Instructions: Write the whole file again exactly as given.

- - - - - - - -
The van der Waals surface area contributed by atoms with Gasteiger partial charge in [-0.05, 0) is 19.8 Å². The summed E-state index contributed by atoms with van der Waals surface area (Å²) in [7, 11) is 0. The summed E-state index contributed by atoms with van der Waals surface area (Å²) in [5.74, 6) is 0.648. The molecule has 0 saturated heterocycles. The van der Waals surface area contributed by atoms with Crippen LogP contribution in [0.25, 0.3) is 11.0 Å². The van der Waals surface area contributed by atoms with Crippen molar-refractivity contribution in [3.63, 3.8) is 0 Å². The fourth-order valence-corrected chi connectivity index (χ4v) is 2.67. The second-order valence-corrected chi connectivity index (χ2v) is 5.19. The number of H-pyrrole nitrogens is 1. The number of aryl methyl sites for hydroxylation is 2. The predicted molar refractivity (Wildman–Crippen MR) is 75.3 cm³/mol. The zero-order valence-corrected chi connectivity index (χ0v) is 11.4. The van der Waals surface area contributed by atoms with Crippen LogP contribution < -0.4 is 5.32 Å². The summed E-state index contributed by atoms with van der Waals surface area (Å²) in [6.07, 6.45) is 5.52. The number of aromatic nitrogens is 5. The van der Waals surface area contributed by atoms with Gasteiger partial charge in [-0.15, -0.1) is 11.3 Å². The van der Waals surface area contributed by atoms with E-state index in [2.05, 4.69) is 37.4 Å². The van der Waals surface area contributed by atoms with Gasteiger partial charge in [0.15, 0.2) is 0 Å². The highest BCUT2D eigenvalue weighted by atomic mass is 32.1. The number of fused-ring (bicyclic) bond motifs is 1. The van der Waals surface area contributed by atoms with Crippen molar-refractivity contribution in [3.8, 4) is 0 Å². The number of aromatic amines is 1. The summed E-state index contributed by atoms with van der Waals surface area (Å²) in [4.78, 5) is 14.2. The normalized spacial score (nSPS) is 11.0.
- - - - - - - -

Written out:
The van der Waals surface area contributed by atoms with Gasteiger partial charge in [-0.05, 0) is 19.8 Å². The summed E-state index contributed by atoms with van der Waals surface area (Å²) in [7, 11) is 0. The summed E-state index contributed by atoms with van der Waals surface area (Å²) in [5.74, 6) is 0.648. The molecule has 0 saturated heterocycles. The van der Waals surface area contributed by atoms with Crippen LogP contribution in [0.25, 0.3) is 11.0 Å². The van der Waals surface area contributed by atoms with Crippen molar-refractivity contribution in [3.63, 3.8) is 0 Å². The fourth-order valence-corrected chi connectivity index (χ4v) is 2.67. The second-order valence-corrected chi connectivity index (χ2v) is 5.19. The number of H-pyrrole nitrogens is 1. The number of aryl methyl sites for hydroxylation is 2. The predicted molar refractivity (Wildman–Crippen MR) is 75.3 cm³/mol. The zero-order valence-corrected chi connectivity index (χ0v) is 11.4. The van der Waals surface area contributed by atoms with Crippen LogP contribution < -0.4 is 5.32 Å². The summed E-state index contributed by atoms with van der Waals surface area (Å²) in [6.07, 6.45) is 5.52. The number of aromatic nitrogens is 5. The van der Waals surface area contributed by atoms with Gasteiger partial charge in [-0.15, -0.1) is 11.3 Å². The van der Waals surface area contributed by atoms with E-state index in [2.05, 4.69) is 37.4 Å². The van der Waals surface area contributed by atoms with Gasteiger partial charge in [0.15, 0.2) is 0 Å². The highest BCUT2D eigenvalue weighted by atomic mass is 32.1. The number of fused-ring (bicyclic) bond motifs is 1. The van der Waals surface area contributed by atoms with Crippen molar-refractivity contribution in [3.8, 4) is 0 Å². The number of aromatic amines is 1. The summed E-state index contributed by atoms with van der Waals surface area (Å²) in [4.78, 5) is 14.2. The normalized spacial score (nSPS) is 11.0.